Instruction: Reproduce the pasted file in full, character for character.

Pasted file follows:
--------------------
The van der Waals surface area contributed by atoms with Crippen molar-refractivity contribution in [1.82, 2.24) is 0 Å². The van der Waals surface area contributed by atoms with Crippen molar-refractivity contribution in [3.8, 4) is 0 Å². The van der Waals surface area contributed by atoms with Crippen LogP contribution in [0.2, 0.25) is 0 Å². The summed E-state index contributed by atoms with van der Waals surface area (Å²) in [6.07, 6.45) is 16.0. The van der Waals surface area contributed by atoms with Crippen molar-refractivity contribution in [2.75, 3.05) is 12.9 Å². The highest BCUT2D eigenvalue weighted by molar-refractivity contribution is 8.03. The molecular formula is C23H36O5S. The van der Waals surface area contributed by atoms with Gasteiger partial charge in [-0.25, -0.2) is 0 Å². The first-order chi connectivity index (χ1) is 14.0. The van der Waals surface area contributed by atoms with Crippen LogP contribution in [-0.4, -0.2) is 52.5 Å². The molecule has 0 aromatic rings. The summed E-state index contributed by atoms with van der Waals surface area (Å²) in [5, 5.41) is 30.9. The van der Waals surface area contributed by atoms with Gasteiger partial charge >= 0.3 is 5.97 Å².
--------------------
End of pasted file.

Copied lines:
The van der Waals surface area contributed by atoms with Crippen molar-refractivity contribution in [1.82, 2.24) is 0 Å². The van der Waals surface area contributed by atoms with Crippen molar-refractivity contribution in [3.8, 4) is 0 Å². The van der Waals surface area contributed by atoms with Crippen LogP contribution in [0.2, 0.25) is 0 Å². The summed E-state index contributed by atoms with van der Waals surface area (Å²) in [6.07, 6.45) is 16.0. The van der Waals surface area contributed by atoms with Crippen molar-refractivity contribution in [2.75, 3.05) is 12.9 Å². The highest BCUT2D eigenvalue weighted by molar-refractivity contribution is 8.03. The molecular formula is C23H36O5S. The van der Waals surface area contributed by atoms with Gasteiger partial charge in [-0.25, -0.2) is 0 Å². The first-order chi connectivity index (χ1) is 14.0. The van der Waals surface area contributed by atoms with Crippen LogP contribution in [-0.4, -0.2) is 52.5 Å². The molecule has 0 aromatic rings. The summed E-state index contributed by atoms with van der Waals surface area (Å²) in [5, 5.41) is 30.9. The van der Waals surface area contributed by atoms with Gasteiger partial charge >= 0.3 is 5.97 Å².